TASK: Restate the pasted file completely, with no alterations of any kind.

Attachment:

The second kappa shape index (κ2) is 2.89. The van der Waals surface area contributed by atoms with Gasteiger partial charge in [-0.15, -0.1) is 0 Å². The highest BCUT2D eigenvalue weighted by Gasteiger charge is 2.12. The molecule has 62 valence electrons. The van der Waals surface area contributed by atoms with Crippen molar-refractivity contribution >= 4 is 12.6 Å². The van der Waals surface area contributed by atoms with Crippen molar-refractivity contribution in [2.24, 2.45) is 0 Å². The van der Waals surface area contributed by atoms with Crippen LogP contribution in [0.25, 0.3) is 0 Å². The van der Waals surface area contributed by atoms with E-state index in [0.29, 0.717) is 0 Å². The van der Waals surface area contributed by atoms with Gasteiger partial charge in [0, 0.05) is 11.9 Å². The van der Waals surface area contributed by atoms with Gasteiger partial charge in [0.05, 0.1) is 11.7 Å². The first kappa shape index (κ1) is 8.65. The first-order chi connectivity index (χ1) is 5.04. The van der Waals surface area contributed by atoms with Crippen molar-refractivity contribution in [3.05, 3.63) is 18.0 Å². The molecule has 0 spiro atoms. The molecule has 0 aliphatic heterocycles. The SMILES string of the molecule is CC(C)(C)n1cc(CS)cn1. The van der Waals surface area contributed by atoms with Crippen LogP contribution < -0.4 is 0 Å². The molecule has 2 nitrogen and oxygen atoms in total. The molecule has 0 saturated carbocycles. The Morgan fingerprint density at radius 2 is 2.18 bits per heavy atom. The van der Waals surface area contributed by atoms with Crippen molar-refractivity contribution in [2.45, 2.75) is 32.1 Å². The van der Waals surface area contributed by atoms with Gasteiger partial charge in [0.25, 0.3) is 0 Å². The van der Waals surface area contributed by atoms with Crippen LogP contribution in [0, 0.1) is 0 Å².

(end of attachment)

The second kappa shape index (κ2) is 2.89. The van der Waals surface area contributed by atoms with Gasteiger partial charge in [-0.15, -0.1) is 0 Å². The highest BCUT2D eigenvalue weighted by Gasteiger charge is 2.12. The molecule has 62 valence electrons. The van der Waals surface area contributed by atoms with Crippen molar-refractivity contribution >= 4 is 12.6 Å². The van der Waals surface area contributed by atoms with Crippen molar-refractivity contribution in [2.24, 2.45) is 0 Å². The van der Waals surface area contributed by atoms with Crippen LogP contribution in [0.25, 0.3) is 0 Å². The van der Waals surface area contributed by atoms with E-state index in [0.29, 0.717) is 0 Å². The van der Waals surface area contributed by atoms with Gasteiger partial charge in [0, 0.05) is 11.9 Å². The van der Waals surface area contributed by atoms with Gasteiger partial charge in [0.05, 0.1) is 11.7 Å². The first kappa shape index (κ1) is 8.65. The first-order chi connectivity index (χ1) is 5.04. The van der Waals surface area contributed by atoms with Crippen molar-refractivity contribution in [3.05, 3.63) is 18.0 Å². The molecule has 0 spiro atoms. The molecule has 0 aliphatic heterocycles. The SMILES string of the molecule is CC(C)(C)n1cc(CS)cn1. The van der Waals surface area contributed by atoms with Crippen LogP contribution < -0.4 is 0 Å². The molecule has 2 nitrogen and oxygen atoms in total. The molecule has 0 saturated carbocycles. The Morgan fingerprint density at radius 2 is 2.18 bits per heavy atom. The van der Waals surface area contributed by atoms with Crippen molar-refractivity contribution in [2.45, 2.75) is 32.1 Å². The van der Waals surface area contributed by atoms with Gasteiger partial charge in [0.25, 0.3) is 0 Å². The van der Waals surface area contributed by atoms with Crippen LogP contribution in [0, 0.1) is 0 Å².